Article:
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May 2008 Archives



May 2, 2008 4:15 PM

A Step Back for Jordan's Women

To follow up on last week’s blog on honor killings in Jordan, this week saw a sad reminder that although pioneering journalists like Lina Nabil can break taboos and talk about these issues, the country’s judiciary continues to condone violence and a regressive view of Islamic and tribal culture.

This Wednesday, a Jordanian father received a six-month prison sentence for murdering his daughter by electrocuting her, after she had abandoned an abusive marriage. The prosecution had sought the father’s conviction for manslaughter; he had tied his daughter’s hands together with wire and then connected her to the house current. Instead, he was given a lesser sentence under Article 98 of Jordanian law, by which crimes of passion are punished only with small custodial sentences. In this case, the father had already served six months in prison before his trial and was allowed to walk free.

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May 8, 2008 5:08 PM

Iraq's Tribal Threat

I have often argued in this blog that the adaptation of Islamic beliefs to tribal customs is one of the main problems facing Islam’s efforts to modernize. Whether manifested in so-called “honor” crimes in Jordan, or in Afghanistan’s makeshift legal system in places like the border town of Khost, tribalism asserts itself where government has broken down, providing some form of law and hierarchy at the price of allowing socially regressive practices and corruption. I sometimes like to measure tribal leaders by what I call the “Godfather factor” – just how little they have to say to make themselves understood.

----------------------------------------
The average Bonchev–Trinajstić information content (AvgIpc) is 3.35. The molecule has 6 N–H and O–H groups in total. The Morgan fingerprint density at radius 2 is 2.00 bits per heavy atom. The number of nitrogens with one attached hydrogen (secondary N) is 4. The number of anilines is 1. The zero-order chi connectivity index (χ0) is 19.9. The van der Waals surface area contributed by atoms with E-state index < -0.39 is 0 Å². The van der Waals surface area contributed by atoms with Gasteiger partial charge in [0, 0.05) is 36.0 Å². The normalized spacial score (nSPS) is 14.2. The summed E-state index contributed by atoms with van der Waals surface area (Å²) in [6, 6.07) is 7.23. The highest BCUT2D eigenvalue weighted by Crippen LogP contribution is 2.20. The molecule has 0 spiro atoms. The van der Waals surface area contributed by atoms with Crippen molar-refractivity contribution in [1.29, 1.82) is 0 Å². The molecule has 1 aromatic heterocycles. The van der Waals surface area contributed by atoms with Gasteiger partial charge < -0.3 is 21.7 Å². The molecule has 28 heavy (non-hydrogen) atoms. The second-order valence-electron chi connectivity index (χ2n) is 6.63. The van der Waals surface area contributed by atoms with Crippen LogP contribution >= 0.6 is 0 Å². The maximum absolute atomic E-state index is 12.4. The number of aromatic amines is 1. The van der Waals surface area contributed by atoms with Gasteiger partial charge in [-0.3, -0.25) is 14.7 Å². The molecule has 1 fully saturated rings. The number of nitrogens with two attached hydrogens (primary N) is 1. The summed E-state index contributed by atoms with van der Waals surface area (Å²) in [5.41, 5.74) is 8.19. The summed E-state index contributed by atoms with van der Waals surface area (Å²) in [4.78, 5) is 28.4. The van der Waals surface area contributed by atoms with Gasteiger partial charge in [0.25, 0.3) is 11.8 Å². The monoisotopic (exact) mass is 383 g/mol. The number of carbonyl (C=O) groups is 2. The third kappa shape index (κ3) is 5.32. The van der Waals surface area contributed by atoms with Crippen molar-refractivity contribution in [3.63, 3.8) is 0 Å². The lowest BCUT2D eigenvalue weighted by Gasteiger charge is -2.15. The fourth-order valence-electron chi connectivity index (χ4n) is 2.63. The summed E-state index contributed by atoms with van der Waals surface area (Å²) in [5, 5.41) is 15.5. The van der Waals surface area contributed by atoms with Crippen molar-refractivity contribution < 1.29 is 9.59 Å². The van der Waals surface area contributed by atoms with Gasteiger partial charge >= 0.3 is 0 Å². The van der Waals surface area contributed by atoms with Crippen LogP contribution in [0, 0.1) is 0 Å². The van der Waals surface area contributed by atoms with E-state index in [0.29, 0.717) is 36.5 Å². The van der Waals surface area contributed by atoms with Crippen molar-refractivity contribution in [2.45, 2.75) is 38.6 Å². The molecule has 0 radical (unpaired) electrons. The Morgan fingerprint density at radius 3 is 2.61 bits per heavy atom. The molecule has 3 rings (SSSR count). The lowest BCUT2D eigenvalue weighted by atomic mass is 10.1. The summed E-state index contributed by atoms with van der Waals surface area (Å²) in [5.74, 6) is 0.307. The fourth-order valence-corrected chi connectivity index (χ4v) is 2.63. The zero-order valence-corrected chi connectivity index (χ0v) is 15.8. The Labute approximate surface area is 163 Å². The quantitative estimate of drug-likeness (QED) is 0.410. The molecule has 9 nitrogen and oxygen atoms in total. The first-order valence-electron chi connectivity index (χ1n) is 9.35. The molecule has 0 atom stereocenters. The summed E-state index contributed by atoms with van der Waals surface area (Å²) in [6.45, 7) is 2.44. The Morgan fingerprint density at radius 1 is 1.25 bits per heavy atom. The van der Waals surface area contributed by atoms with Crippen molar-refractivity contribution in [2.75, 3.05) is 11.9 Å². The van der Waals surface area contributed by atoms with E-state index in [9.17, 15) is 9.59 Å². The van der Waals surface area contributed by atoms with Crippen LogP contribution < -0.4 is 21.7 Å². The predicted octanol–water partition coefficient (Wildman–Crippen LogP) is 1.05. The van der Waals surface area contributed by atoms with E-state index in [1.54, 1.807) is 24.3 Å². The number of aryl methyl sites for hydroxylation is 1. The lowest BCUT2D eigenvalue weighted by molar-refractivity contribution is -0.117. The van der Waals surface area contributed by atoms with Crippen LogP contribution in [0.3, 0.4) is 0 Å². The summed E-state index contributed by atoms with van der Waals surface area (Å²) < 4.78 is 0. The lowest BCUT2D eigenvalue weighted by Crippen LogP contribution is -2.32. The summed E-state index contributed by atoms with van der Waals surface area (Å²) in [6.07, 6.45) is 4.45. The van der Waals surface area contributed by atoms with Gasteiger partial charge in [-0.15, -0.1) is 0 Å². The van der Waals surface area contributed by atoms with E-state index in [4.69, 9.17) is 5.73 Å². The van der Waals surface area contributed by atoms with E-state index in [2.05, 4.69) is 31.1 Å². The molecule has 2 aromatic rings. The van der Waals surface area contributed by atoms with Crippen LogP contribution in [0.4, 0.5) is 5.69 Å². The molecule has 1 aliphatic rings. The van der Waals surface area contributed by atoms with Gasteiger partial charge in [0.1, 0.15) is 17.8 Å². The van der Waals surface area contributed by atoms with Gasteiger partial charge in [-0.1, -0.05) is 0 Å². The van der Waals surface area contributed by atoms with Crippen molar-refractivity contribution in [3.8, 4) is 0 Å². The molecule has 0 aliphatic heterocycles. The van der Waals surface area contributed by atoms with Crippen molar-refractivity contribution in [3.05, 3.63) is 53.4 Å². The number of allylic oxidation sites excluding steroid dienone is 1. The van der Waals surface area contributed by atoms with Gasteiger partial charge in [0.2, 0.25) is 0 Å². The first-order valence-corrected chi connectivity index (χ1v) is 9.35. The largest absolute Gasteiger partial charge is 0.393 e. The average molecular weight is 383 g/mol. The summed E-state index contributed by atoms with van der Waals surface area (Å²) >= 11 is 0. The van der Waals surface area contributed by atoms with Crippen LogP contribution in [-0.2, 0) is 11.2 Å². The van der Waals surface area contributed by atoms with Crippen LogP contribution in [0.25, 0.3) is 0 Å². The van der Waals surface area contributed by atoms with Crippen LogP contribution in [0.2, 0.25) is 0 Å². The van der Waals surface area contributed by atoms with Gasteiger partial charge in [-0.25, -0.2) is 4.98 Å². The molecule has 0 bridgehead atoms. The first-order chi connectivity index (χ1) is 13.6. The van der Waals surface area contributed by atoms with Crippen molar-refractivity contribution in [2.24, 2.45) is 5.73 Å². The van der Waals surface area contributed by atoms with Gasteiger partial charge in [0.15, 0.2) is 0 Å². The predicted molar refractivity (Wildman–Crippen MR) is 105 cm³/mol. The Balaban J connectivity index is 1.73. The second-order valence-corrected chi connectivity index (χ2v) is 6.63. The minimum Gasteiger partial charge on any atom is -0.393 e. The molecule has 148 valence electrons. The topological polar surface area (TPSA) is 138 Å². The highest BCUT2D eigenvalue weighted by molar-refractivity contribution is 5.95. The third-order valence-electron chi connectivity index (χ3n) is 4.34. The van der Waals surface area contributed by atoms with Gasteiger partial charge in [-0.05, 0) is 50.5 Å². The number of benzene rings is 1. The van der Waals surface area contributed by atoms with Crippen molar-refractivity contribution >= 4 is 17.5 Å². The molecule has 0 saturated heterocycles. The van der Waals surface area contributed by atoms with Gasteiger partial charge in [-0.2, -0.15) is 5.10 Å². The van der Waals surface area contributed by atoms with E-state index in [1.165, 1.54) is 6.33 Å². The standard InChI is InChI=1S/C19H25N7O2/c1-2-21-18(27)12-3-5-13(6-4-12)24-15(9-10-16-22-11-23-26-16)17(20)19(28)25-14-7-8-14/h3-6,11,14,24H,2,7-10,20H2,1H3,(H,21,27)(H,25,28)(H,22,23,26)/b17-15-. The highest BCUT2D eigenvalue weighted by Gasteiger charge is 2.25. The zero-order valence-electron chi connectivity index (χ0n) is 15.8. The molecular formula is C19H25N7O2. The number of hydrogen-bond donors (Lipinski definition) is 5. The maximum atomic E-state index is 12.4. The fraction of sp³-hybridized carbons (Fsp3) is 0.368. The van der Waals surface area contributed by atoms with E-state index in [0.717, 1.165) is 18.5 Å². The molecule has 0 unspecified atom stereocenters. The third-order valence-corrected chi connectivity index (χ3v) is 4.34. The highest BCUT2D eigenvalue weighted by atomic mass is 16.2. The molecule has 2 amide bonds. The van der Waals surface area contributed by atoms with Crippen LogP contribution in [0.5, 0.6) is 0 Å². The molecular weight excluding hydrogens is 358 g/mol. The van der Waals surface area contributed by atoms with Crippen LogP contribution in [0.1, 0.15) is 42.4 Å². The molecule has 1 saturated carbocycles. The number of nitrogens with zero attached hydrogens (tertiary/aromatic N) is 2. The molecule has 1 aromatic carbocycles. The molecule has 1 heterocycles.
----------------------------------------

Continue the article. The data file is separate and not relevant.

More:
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May 13, 2008 4:06 PM

Egypt's Facebook Revolution

When most people log onto Facebook, the thought of fomenting revolution is pretty far from their minds. But in the Middle East, and most recently in Egypt, Facebook has become an important platform for dissent in countries that routinely clampdown on liberal activists, and where the mosque has traditionally been the only outlet for venting political frustration.

Last month saw the arrest of Esra Abdel Fattah, 27, after she formed a group on Facebook calling for protests against the high price of food and other commodities in Egypt. Strike action was already planned by factory workers in the Nile Delta city of Mahalla al-Kobra, and the Facebook group, which attracted 64,000 members, tapped into a national mood of unrest. During Fattah’s incarceration, police clashed with protestors in Mahalla, killing three; some 500 people were detained.

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May 20, 2008 4:39 PM

Extremists Out, Capitalists In

How can a dusty, partly-abandoned ceramics factory on the edge of Ramadi help stem the tide of al-Qaeda in Iraq?

This is one of the conundrums that the U.S. Provincial Reconstruction Team faces in this gritty Western Iraqi city. Ramadi was overrun by al-Qaeda and other Islamic extremist groups for much of the past five years, until Iraqi tribal leaders finally succeeded, earlier this year, in routing them out of the city.